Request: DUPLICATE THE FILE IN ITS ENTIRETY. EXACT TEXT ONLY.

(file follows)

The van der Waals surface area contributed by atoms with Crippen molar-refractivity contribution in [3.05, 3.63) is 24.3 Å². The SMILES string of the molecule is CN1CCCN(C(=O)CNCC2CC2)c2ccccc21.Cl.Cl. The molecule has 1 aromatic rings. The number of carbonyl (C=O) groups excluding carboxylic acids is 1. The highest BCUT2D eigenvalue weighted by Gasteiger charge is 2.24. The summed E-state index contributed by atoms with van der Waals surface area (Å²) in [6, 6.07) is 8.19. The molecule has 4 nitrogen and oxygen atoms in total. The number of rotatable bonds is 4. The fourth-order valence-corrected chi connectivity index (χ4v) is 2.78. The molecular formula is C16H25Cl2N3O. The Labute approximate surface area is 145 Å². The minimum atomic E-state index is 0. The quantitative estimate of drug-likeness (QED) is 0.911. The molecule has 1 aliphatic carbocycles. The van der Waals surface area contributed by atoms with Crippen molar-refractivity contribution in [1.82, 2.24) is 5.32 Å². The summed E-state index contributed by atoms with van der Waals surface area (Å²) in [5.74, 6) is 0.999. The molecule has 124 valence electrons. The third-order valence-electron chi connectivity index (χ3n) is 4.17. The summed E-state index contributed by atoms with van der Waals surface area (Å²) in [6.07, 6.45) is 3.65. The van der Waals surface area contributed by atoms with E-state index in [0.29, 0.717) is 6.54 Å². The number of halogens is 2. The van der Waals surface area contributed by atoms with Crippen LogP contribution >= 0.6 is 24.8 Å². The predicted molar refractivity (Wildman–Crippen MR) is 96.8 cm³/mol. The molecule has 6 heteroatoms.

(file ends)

The van der Waals surface area contributed by atoms with Crippen molar-refractivity contribution in [3.05, 3.63) is 24.3 Å². The SMILES string of the molecule is CN1CCCN(C(=O)CNCC2CC2)c2ccccc21.Cl.Cl. The molecule has 1 aromatic rings. The number of carbonyl (C=O) groups excluding carboxylic acids is 1. The highest BCUT2D eigenvalue weighted by Gasteiger charge is 2.24. The summed E-state index contributed by atoms with van der Waals surface area (Å²) in [6, 6.07) is 8.19. The molecule has 4 nitrogen and oxygen atoms in total. The number of rotatable bonds is 4. The fourth-order valence-corrected chi connectivity index (χ4v) is 2.78. The molecular formula is C16H25Cl2N3O. The Labute approximate surface area is 145 Å². The minimum atomic E-state index is 0. The quantitative estimate of drug-likeness (QED) is 0.911. The molecule has 1 aliphatic carbocycles. The van der Waals surface area contributed by atoms with Crippen molar-refractivity contribution in [1.82, 2.24) is 5.32 Å². The summed E-state index contributed by atoms with van der Waals surface area (Å²) in [5.74, 6) is 0.999. The molecule has 124 valence electrons. The third-order valence-electron chi connectivity index (χ3n) is 4.17. The summed E-state index contributed by atoms with van der Waals surface area (Å²) in [6.07, 6.45) is 3.65. The van der Waals surface area contributed by atoms with E-state index in [0.29, 0.717) is 6.54 Å². The number of halogens is 2. The van der Waals surface area contributed by atoms with Crippen LogP contribution >= 0.6 is 24.8 Å². The predicted molar refractivity (Wildman–Crippen MR) is 96.8 cm³/mol. The molecule has 6 heteroatoms.